Where are my Quays is the ultimate influencer campaign. Does anyone remember when Chrissy Teigen absolutely blew up Quay sunglasses in 2019?

Everyone *had to have* a pair of these gigantic sunglasses after the comedian/model/John Legend’s baby mama endorsed them through a series of commercials and social media plugs.

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Great move, Quay. Although my child-sized face was unfortunately too small for any of their products, I too fell victim to the campaign. You can find my sunglasses on Poshmark, please take them off my hands.

Takeaway: seek out genuine endorsement

First of all, know your audience. Who are you trying to reach? Who is in their sphere of influence? And how can you match the person within their sphere of influence with your product?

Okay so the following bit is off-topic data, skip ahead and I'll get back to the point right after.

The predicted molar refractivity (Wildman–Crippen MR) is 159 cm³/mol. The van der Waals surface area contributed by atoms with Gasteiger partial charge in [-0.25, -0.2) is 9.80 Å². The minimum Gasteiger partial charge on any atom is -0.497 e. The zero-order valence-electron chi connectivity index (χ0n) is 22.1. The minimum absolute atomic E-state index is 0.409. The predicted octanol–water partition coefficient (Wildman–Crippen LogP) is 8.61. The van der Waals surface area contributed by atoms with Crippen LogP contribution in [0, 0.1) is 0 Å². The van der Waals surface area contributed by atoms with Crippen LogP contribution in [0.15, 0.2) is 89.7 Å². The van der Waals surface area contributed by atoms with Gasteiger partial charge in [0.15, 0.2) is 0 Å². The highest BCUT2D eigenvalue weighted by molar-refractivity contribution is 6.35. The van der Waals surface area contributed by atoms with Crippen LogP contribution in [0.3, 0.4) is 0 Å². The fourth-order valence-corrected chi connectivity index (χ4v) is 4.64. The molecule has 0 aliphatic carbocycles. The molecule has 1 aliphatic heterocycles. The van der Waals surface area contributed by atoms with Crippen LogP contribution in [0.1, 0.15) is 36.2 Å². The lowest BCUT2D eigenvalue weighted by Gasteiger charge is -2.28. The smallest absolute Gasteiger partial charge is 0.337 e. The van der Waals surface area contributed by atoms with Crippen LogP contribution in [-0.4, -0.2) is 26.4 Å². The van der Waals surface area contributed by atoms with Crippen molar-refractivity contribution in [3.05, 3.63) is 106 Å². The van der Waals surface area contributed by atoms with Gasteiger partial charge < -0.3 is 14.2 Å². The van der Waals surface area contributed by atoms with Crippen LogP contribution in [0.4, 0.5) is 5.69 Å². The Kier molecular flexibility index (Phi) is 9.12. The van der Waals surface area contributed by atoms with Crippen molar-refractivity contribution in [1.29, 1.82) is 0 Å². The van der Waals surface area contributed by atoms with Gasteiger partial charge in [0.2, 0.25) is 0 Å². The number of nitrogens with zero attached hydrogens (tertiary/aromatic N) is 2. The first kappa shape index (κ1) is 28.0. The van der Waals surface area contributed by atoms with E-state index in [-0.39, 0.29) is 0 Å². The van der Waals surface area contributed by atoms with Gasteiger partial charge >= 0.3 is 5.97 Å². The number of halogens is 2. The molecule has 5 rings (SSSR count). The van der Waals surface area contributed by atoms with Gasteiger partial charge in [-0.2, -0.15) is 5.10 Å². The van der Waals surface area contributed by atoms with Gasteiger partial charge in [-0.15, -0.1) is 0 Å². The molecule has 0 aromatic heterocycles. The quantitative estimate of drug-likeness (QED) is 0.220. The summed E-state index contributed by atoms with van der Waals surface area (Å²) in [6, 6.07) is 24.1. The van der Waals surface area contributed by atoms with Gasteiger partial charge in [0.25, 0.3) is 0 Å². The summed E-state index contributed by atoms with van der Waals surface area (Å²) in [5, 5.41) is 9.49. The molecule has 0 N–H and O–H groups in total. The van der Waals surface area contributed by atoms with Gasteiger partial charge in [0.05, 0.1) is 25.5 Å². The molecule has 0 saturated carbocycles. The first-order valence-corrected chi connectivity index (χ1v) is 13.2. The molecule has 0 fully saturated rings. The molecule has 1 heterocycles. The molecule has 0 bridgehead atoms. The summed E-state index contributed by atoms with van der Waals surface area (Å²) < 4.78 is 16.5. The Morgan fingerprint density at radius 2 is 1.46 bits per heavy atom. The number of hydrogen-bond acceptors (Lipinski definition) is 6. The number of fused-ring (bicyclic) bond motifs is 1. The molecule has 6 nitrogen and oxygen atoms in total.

Working with influencers isn’t easy. But, in my experience, sometimes the right influencer will fall in your lap (aka send you an email pitch). You want someone who loves your product as much as you do, because genuine endorsement can’t be faked. 

What are the best marketing campaigns you’ve seen?

While these are just some of my favorite marketing campaigns, it’s certainly not an exhaustive list. And you crazy marketers just keep coming up with creative ideas. So send us your favorites and we just may add it to the list!

How This Female-Founded Startup Is Uplifting Women With Virtual Abortion Care

How This Female-Founded Startup Is Uplifting Women With Virtual Abortion Care

I scour the globe for stories worth reading about ventures that are a true force for good for humanity and our planet. That’s why I’m THRILLED to introduce Kiki Freedman, Cofounder & CEO of Hey Jane.